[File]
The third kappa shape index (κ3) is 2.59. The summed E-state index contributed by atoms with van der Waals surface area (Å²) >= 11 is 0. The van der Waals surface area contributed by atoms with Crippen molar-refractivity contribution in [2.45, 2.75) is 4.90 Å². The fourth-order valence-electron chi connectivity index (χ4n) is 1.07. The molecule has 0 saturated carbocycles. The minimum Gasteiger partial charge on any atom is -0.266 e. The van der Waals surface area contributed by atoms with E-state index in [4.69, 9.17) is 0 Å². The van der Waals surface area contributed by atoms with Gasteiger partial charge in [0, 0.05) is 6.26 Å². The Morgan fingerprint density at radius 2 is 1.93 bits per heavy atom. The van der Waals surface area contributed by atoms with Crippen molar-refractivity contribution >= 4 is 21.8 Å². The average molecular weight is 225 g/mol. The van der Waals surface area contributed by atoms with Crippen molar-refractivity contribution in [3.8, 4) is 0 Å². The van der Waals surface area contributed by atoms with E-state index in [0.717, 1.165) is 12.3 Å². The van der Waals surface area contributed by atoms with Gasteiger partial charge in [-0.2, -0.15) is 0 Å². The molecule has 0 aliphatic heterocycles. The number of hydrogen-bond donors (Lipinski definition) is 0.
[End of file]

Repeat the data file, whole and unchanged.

The third kappa shape index (κ3) is 2.59. The summed E-state index contributed by atoms with van der Waals surface area (Å²) >= 11 is 0. The van der Waals surface area contributed by atoms with Crippen molar-refractivity contribution in [2.45, 2.75) is 4.90 Å². The fourth-order valence-electron chi connectivity index (χ4n) is 1.07. The molecule has 0 saturated carbocycles. The minimum Gasteiger partial charge on any atom is -0.266 e. The van der Waals surface area contributed by atoms with E-state index in [4.69, 9.17) is 0 Å². The van der Waals surface area contributed by atoms with Gasteiger partial charge in [0, 0.05) is 6.26 Å². The Morgan fingerprint density at radius 2 is 1.93 bits per heavy atom. The van der Waals surface area contributed by atoms with Crippen molar-refractivity contribution >= 4 is 21.8 Å². The average molecular weight is 225 g/mol. The van der Waals surface area contributed by atoms with Crippen molar-refractivity contribution in [3.8, 4) is 0 Å². The van der Waals surface area contributed by atoms with E-state index in [0.717, 1.165) is 12.3 Å². The van der Waals surface area contributed by atoms with Gasteiger partial charge in [-0.2, -0.15) is 0 Å². The molecule has 0 aliphatic heterocycles. The number of hydrogen-bond donors (Lipinski definition) is 0.